Will Hong Kong continue to be a vital global business hub?
Special US Treasury Envoy Alan Holmer, “Sustaining Economic Growth,” May 21, 2008
May 21, 2008
Remarks by Special Envoy for China and the Strategic Economic Dialogue Alan Holmer on the U.S.-China Strategic Economic Dialogue: Sustaining Economic Growth at Wuhan University
Wuhan, China - Thank you President Liu and Vice President Zhou for your invitation and for your hospitality. It is a privilege and honor to be with you today at Wuhan University.
Before I begin, I want to extend my condolences to those injured and to the families of the victims of the earthquake in Sichuan Province. I am particularly saddened by the number of students and children affected by this tragedy. The thoughts and prayers of the American people are with the Chinese people at this time, especially those directly affected. Both the American people and the United States government have provided assistance and remain ready to help in any way possible.
I would also like to recognize Wendy Lyle, United States Consul General for the newly established U.S. Consulate General here in Wuhan. We are proud to have this official presence in Wuhan and believe it will strengthen the U.S.-China relationship in the years and decades to come.
When I became Special Envoy for China and the Strategic Economic Dialogue in February of 2007, Vice Premier Wu Yi, a native of your great city, encouraged me to visit the parts of China beyond Beijing and Shanghai. I have happily followed her advice. In the past 15 months, I have been privileged to visit Shenyang, Qinghai, Xi'an, Chengdu, Guangzhou, Shenzhen, Hong Kong, and Ningbo (just yesterday). My trips have included visits to rural villages to see both the opportunities and the challenges you face in promoting balanced, harmonious growth.
I've learned that China is a country of contrasts as it develops rapidly: contrasts between eastern, central and western regions; urban and rural areas; contrasts between one province and another. There are also large contrasts within provinces, and your province Hubei is no exception.
Hubei Province and Wuhan
I have been impressed by Wuhan's strategic geographic location in China and your strong traditions of trade and intellectual advancement that date back to the Han Dynasty. I learned that nearly 2,000 years ago one of the critical battles of the Romance of the Three Kingdoms occurred right here in this area. You are both an ancient and a modern city, a city rooted in tradition but at the heart of an economically rising central China.
An increasing amount of China's – and the world's – economy passes through Wuhan. Your city is a transport nexus for central China, located where the mighty Han and Yangtze Rivers meet, and is critically important for shipping, rail, and highways – as Wuhan sits at the crossroads of one of China's main North-to-South and East-to-West national highways.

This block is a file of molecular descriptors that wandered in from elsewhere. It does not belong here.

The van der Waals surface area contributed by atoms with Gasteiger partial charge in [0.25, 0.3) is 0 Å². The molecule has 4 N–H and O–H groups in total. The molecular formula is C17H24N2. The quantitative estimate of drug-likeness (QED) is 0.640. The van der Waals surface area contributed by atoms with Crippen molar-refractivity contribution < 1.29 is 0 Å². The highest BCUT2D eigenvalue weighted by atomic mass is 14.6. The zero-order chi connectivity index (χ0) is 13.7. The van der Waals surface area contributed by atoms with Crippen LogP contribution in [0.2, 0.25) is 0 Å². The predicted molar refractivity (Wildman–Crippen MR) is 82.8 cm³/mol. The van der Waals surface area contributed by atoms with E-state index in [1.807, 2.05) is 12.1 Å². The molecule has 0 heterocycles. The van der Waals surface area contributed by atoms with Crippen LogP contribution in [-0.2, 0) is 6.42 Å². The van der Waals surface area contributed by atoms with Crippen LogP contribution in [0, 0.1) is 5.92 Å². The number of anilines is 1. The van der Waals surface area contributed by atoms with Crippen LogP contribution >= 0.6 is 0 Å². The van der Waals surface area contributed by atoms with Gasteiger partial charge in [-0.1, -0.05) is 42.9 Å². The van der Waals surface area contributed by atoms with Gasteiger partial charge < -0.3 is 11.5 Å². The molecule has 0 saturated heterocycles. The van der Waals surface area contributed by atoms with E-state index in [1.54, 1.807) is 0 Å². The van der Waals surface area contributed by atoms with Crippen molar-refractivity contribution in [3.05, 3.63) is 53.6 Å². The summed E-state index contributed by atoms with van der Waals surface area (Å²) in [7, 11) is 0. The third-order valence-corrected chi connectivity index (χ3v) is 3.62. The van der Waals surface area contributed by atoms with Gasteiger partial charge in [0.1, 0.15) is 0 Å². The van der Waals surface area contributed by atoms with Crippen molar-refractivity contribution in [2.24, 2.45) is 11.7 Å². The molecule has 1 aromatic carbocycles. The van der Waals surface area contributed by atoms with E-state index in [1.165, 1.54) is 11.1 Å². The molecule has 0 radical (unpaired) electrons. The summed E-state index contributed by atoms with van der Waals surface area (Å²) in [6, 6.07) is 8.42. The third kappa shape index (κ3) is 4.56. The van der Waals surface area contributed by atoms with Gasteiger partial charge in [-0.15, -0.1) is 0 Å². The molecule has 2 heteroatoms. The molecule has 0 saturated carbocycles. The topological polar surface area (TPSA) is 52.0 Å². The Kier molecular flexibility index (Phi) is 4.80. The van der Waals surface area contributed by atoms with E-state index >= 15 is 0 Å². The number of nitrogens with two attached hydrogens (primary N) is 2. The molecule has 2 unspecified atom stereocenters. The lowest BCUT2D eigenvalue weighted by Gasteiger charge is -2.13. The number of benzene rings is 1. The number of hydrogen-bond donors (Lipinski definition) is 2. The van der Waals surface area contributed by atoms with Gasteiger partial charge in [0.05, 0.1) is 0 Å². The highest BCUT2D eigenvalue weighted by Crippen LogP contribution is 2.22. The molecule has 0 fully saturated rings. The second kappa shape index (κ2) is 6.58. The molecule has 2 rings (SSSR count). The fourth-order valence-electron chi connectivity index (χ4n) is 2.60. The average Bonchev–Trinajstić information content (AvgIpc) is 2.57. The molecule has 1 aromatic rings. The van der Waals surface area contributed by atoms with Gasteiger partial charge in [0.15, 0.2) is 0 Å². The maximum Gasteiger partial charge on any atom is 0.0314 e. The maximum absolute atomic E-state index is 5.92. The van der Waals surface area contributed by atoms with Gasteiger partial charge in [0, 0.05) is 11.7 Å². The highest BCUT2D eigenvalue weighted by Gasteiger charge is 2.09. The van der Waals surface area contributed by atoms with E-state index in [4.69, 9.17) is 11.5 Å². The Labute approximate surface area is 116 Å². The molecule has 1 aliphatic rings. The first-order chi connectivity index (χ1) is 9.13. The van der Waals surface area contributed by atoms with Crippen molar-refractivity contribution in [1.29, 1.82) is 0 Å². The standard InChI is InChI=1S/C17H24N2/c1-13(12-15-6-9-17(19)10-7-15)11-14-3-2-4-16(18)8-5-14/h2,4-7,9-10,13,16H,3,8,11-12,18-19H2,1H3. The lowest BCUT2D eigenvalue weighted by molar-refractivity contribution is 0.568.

I applaud your country's and your province's initiative to promote the rise of Central China. Vice Premier Wang Qishan's speech here in Wuhan less than one month ago was impressive, as he encouraged your region to speed reform and opening. Your efforts to promote the development of Central China through increased trade and investment are significant and worthwhile.
I am here today, in part, to tell you that my colleagues and I in the United States government believe that closer U.S.-China economic cooperation benefits the development of all regions of China and the United States, not just our political and economic centers. Broad-based, high-quality economic growth that benefits the people of our countries is of utmost importance to all of us.
U.S.-China Economic Relations: A Paradox of Optimism and Apprehension
As part of my responsibilities, I also travel widely throughout the United States and meet with business, economic, and academic groups, along with government leaders at all levels. I explain the consequential nature and positive impact of our economic relationship, and the importance of the U.S.-China Strategic Economic Dialogue.
We have a deep reservoir of good will between the people of our two countries. And yet while our growing economic interdependence was once a source of stability in our bilateral relations, it is now increasingly also a source of tension, in both of our countries.
A 2008 survey that simultaneously conducted public polling both here in China and in the United States characterized these mutual perceptions between our countries' two peoples as a "paradox of hope and fear." This survey, published by an influential group of Chinese Americans called the Committee of 100, shows that, on the one hand, a majority of citizens in the United States and China generally hold positive views of each other and broadly recognize the importance of U.S.-China relations and our increasing economic interdependence. On the other hand, a strong majority of Americans view China's growing economic and military power as a serious or potential threat, and nearly half of the Chinese feel that the United States is trying to prevent their country from becoming a great world power.